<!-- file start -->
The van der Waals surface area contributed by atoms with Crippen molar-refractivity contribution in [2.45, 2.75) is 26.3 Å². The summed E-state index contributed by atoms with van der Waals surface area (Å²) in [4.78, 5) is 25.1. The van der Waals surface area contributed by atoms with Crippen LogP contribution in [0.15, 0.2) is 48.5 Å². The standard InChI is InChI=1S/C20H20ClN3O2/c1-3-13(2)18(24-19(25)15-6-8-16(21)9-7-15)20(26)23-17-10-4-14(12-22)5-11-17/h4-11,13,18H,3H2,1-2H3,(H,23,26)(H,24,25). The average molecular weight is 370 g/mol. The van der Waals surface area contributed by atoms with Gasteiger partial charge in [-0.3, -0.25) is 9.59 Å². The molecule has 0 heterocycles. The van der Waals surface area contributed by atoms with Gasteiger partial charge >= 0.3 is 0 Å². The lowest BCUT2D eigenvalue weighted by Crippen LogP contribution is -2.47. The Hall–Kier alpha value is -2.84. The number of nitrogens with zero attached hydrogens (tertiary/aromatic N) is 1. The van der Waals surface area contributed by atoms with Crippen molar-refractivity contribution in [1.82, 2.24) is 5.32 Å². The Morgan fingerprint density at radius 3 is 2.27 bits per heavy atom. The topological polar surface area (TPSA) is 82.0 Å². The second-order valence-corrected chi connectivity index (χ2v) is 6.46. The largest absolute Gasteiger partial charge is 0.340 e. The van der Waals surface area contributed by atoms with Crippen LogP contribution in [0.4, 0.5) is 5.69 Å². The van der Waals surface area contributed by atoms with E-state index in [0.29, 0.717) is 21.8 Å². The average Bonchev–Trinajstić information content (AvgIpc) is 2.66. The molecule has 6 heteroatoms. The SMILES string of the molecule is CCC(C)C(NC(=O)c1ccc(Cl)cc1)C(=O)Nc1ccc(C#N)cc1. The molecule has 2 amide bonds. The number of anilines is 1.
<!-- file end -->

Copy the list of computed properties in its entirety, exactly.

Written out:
The van der Waals surface area contributed by atoms with Crippen molar-refractivity contribution in [2.45, 2.75) is 26.3 Å². The summed E-state index contributed by atoms with van der Waals surface area (Å²) in [4.78, 5) is 25.1. The van der Waals surface area contributed by atoms with Crippen LogP contribution in [0.15, 0.2) is 48.5 Å². The standard InChI is InChI=1S/C20H20ClN3O2/c1-3-13(2)18(24-19(25)15-6-8-16(21)9-7-15)20(26)23-17-10-4-14(12-22)5-11-17/h4-11,13,18H,3H2,1-2H3,(H,23,26)(H,24,25). The average molecular weight is 370 g/mol. The van der Waals surface area contributed by atoms with Gasteiger partial charge in [-0.3, -0.25) is 9.59 Å². The molecule has 0 heterocycles. The van der Waals surface area contributed by atoms with Gasteiger partial charge >= 0.3 is 0 Å². The lowest BCUT2D eigenvalue weighted by Crippen LogP contribution is -2.47. The Hall–Kier alpha value is -2.84. The number of nitrogens with zero attached hydrogens (tertiary/aromatic N) is 1. The van der Waals surface area contributed by atoms with Crippen molar-refractivity contribution in [1.82, 2.24) is 5.32 Å². The Morgan fingerprint density at radius 3 is 2.27 bits per heavy atom. The topological polar surface area (TPSA) is 82.0 Å². The second-order valence-corrected chi connectivity index (χ2v) is 6.46. The largest absolute Gasteiger partial charge is 0.340 e. The van der Waals surface area contributed by atoms with Crippen LogP contribution in [0.4, 0.5) is 5.69 Å². The van der Waals surface area contributed by atoms with E-state index in [0.29, 0.717) is 21.8 Å². The average Bonchev–Trinajstić information content (AvgIpc) is 2.66. The molecule has 6 heteroatoms. The SMILES string of the molecule is CCC(C)C(NC(=O)c1ccc(Cl)cc1)C(=O)Nc1ccc(C#N)cc1. The molecule has 2 amide bonds. The number of anilines is 1.